Even elves are not immune. Tolkien usually approves of his elven characters and it is a sign of the elf-king’s goodness that he wears “a crown of leaves” and not a jeweled crown “upon his golden hair” (134). But still, “if the elf-king had a weakness it was for treasure, especially for silver and white gems; and though his hoard was rich, he was ever eager for more, since he had not yet as great a treasure as other elf-lords of old” (145).

The noblest warrior in the tale, grim Bard, the archer of Dale, who kills Smaug with a well-aimed arrow, is himself susceptible to the same temptation. “Even as [Bard] was speaking, the thought came into his heart of the fabled treasure of the Mountain lying without guard or owner, and he fell suddenly silent” (214).


It is, then, not just a dwarvish problem that the story is relating; greed for gold contaminates characters at every level. But not every character at every level. Balancing the compulsively greedy, Tolkien gives us a number of figures with a healthier attitude.

Chief among them is Beorn, who pays little attention to the dwarves’ conversation because “they spoke most of gold and silver and jewels and the making of things by smith-craft, and Beorn did not appear to care for such things: there were no things of gold or silver in his hall, and few save the knives were made of metal at all” (112). Beorn’s life is simple and natural, almost Edenic. He values wealth of a kind other than that found in coins and trinkets, notably the sunshine that “fell golden on the garden full of flowers” (106) and the huge honey bees that suck from those same flowers, “the bands of yellow on their deep black bodies shone like fiery gold” (104).

Gandalf the wizard is another character who is free from avarice. When he announces that he is leaving the quest to go off on important business elsewhere, the dwarves bribe him to stay, offering “dragon-gold and silver and jewels, but he would not change his mind. ‘We shall see, we shall see!’ he said, ‘and I think I have earned already some of your dragon-gold—when you have got it’” (102). But though he may have earned it, he never claims it. Indeed, he has a refreshingly dismissive attitude to the whole adventure, mocking the downhearted dwarves on the edge of Mirkwood: “Cheer up Thorin and Company! This is your expedition after all. Think of the treasure at the end” (120).

The Lord of the Eagles joins Beorn and Gandalf in the ranks of those who are uncorrupted. He becomes the King of All Birds “and wore a golden crown, and his fifteen chieftains golden collars (made of the gold that the dwarves gave them)” (101). Eagles do not scorn gold, as Beorn does, but they appear to value only what is given them, not what they acquire by their own efforts; and the fact that the dwarves have given them this gold makes it all the more truly a gift. Tolkien seems to be saying that, once the notion of generosity enters the equation, gold is disinfected of its corrupting power. We will see shortly how the liberating effect of a gift is skillfully (and paradoxically) brought into the story by means of a theft.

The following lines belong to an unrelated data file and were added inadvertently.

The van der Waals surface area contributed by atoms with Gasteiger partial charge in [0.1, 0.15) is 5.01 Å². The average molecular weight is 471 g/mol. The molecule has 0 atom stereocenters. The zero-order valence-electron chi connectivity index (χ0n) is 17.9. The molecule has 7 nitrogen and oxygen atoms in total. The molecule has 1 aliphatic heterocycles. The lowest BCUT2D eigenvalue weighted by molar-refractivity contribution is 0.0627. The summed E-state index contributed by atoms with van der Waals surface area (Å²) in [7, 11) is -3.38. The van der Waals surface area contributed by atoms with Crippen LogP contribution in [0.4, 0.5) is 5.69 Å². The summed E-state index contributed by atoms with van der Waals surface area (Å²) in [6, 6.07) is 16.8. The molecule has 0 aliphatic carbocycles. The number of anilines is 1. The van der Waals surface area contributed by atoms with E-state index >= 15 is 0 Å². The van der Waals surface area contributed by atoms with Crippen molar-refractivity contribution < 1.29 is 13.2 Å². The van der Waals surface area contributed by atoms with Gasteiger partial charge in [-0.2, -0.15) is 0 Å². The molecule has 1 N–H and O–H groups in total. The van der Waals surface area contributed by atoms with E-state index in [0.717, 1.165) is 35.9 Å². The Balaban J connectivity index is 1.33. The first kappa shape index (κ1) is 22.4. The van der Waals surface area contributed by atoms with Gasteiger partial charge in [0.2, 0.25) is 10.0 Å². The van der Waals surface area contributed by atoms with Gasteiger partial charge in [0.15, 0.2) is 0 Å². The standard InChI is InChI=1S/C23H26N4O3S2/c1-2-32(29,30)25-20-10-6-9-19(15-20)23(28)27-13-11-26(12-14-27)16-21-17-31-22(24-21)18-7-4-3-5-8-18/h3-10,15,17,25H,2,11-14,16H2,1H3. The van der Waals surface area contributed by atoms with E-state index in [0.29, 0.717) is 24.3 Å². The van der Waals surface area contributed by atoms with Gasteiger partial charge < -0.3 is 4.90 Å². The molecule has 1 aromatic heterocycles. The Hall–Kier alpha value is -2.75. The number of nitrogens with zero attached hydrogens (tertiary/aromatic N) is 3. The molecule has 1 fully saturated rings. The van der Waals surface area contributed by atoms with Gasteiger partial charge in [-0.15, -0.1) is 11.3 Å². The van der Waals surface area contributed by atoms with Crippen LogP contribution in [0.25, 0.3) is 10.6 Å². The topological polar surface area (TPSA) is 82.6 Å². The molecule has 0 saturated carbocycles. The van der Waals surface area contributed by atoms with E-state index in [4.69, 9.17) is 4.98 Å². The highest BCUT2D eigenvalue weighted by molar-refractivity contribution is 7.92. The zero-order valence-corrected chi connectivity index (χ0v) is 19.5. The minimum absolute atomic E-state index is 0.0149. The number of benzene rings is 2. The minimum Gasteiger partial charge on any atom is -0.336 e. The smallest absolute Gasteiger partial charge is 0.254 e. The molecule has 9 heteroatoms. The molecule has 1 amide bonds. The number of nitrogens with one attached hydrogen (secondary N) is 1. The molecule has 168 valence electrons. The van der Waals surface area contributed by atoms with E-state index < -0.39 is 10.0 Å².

But before we leave the eagles, we ought to note that, according to mythic tradition, eagles are the only creatures who are able to look straight into the sun. This is another indication that they are free from greed, for the sun and gold are intimately related, symbolically speaking. As a good medievalist, Tolkien was steeped in the old belief that the sun’s influence could turn base metal to gold, and clearly the source of gold in the heavens must be more important than derivative golden things on earth. For this reason it should come as no surprise that the goblins “don’t like the sun” (82), that Smaug takes his naps at “noon” (189), that the golden ring of invisibility works except in bright sunshine, when a shadow may be cast (75, 82). In short, the sun exposes greed and only the pure in heart can withstand it. When Bilbo wakes in the eagles’ eyrie and finds “the early sun in his eyes” (100), it is a good sign. His eyes are open to the source of gold, not turned idolatrously away to its mundane reflections.